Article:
Health News Roundup

A health system embeds community health workers in clinics, and more in this week’s roundup

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Community health workers, experts in the in-between, fight for their place in the system 
Ambar Castillo, STAT, Aug. 7
There’s extensive research on the benefits of community health worker services in improving outcomes, addressing patients’ medical and social needs, and reducing costs. Yet in most of the U.S., community health workers don’t work as full colleagues alongside clinical staff. By contrast, the Community Health Worker Institute at Montefiore, part of the Montefiore Health System in New York, now embeds community health workers directly into health service operations and is building a pipeline to sustain and advance these workers. Experts say it’s a forward-thinking model.

Amid lack of accountability for bias in maternity care, a family seeks justice
Sarah Kwon, KFF Health News, Aug. 8
April Valentine, a 31-year-old Black mother, died while giving birth in Inglewood, California, on Jan. 10. Her family has raised questions of improper care: Why didn’t nurses investigate numbness and swelling in her leg, symptoms she reported at least 10 times over the course of 15 hours? Why did it take nearly 20 hours for her doctor to see her after she arrived at the hospital already in labor? A KFF Health News analysis shows state authorities are ill-equipped to investigate discrimination complaints and often avoid fining hospitals that violate regulations. That highlights a big gap in the state’s ability to hold doctors and hospitals accountable when it comes to reducing bias in maternal care.

Black women weigh emerging risks of hair straighteners
Ronnie Cohen, KFF Health News, Aug. 1
Social and economic pressures have long compelled Black girls and women to straighten their hair to conform to Eurocentric beauty standards. Mounting evidence now shows that chemical straighteners could be a health hazard. Relaxers can contain carcinogens, according to National Institutes of Health studies. The compounds can mimic the body’s hormones and have been linked to breast, uterine, and ovarian cancers, studies show. African American women’s often frequent and lifelong application of chemical relaxers to their hair and scalp might explain why hormone-related cancers kill disproportionately more Black than white women, say researchers and cancer doctors.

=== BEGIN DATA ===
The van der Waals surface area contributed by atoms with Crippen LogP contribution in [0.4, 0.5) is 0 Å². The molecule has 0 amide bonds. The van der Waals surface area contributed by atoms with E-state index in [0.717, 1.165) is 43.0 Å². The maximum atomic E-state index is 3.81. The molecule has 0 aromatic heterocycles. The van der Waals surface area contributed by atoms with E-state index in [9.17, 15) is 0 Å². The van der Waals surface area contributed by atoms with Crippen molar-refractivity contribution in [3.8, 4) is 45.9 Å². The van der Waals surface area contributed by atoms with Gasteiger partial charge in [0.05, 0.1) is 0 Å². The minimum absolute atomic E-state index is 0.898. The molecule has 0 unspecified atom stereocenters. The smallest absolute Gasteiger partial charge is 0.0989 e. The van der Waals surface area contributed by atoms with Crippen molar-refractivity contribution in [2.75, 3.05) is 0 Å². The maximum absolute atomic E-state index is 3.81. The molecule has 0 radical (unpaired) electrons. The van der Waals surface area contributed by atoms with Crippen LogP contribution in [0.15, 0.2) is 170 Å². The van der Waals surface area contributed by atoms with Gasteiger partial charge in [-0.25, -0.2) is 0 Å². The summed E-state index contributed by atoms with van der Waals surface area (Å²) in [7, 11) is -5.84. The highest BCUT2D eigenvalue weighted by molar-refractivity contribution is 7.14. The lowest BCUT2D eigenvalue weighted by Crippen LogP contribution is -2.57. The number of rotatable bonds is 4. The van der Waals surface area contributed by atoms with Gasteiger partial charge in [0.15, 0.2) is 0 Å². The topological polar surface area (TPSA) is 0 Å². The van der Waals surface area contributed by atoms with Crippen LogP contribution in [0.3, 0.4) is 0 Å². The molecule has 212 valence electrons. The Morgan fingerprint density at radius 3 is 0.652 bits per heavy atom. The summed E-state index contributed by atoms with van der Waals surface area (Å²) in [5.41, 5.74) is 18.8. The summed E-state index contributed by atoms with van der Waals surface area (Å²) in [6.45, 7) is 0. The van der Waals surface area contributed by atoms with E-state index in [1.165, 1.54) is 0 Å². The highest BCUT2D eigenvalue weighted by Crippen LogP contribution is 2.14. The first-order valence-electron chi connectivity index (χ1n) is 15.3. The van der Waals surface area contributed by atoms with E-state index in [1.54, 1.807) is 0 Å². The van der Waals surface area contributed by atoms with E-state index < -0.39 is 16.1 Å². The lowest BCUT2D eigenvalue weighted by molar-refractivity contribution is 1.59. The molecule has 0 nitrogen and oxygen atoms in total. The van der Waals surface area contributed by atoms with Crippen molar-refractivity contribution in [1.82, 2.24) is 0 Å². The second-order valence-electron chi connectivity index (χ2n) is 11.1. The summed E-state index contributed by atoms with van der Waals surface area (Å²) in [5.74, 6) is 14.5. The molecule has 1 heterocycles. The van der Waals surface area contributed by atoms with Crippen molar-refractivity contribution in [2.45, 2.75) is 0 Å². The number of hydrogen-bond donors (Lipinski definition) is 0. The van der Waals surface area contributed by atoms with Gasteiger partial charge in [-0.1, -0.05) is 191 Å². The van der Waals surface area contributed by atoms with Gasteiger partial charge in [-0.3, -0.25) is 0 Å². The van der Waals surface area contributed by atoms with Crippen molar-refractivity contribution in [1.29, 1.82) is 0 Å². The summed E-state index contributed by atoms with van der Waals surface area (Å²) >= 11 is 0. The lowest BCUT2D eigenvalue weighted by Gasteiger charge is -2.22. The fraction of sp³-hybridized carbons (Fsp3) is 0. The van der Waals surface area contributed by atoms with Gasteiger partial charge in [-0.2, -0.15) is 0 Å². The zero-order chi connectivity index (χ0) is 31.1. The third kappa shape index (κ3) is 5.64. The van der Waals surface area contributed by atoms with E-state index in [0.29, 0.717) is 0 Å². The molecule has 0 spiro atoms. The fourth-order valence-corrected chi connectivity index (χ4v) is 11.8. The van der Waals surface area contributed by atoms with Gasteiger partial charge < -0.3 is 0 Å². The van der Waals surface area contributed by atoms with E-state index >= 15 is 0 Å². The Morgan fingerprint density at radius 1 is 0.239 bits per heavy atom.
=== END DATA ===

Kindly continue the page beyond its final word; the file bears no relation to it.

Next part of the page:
Latinos underrepresented among physicians, overrepresented as aides
Erin Blakemore, The Washington Post, Aug. 6
Latinos — especially Mexican Americans — remain underrepresented in the U.S. medical workforce, according to a recent analysis. The study found that Latino and Hispanic groups are underrepresented in medical professions that require advanced degrees and overrepresented in similar professions that don’t require a bachelor’s or higher degree. Underrepresentation among Latino health-care workers is a concern because data suggests racially and ethnically diverse and culturally competent medical providers can help reduce health-care disparities among minority populations.

Pandemic slowed cancer diagnoses, but late-stage cancers came back with a vengeance
Simar Bajaj, STAT, Aug. 4
Early-stage cancer diagnoses decreased by nearly 20% in the first year of the COVID-19 pandemic. A new study found that because of disruptions in care, patients were more likely to get diagnosed with deadly metastatic disease. Stage 4 cancer diagnoses were 7% more likely in 2020 and that communities of color were particularly hard hit, suggesting significant long-term consequences. Experts underscored that, to address these disparities and the impact of delayed cancer diagnoses, the health care system should do a better job of meeting people where they are.